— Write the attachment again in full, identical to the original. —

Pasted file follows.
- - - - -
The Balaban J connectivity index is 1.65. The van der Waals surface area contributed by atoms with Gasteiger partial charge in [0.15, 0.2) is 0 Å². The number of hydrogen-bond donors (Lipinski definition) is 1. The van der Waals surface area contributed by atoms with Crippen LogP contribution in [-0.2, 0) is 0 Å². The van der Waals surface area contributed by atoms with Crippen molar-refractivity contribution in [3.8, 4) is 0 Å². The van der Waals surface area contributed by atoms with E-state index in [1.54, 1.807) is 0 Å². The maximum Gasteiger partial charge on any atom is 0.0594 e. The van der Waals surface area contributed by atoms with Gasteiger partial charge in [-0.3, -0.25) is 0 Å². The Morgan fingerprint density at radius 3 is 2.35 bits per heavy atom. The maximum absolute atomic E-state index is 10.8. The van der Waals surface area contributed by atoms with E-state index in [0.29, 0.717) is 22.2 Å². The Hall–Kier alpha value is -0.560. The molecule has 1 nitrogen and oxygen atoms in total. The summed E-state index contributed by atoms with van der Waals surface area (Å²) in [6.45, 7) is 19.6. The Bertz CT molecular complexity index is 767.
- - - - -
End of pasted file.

The Balaban J connectivity index is 1.65. The van der Waals surface area contributed by atoms with Gasteiger partial charge in [0.15, 0.2) is 0 Å². The number of hydrogen-bond donors (Lipinski definition) is 1. The van der Waals surface area contributed by atoms with Crippen LogP contribution in [-0.2, 0) is 0 Å². The van der Waals surface area contributed by atoms with Crippen molar-refractivity contribution in [3.8, 4) is 0 Å². The van der Waals surface area contributed by atoms with E-state index in [1.54, 1.807) is 0 Å². The maximum Gasteiger partial charge on any atom is 0.0594 e. The van der Waals surface area contributed by atoms with Gasteiger partial charge in [-0.3, -0.25) is 0 Å². The Morgan fingerprint density at radius 3 is 2.35 bits per heavy atom. The maximum absolute atomic E-state index is 10.8. The van der Waals surface area contributed by atoms with E-state index in [0.29, 0.717) is 22.2 Å². The Hall–Kier alpha value is -0.560. The molecule has 1 nitrogen and oxygen atoms in total. The summed E-state index contributed by atoms with van der Waals surface area (Å²) in [6.45, 7) is 19.6. The Bertz CT molecular complexity index is 767.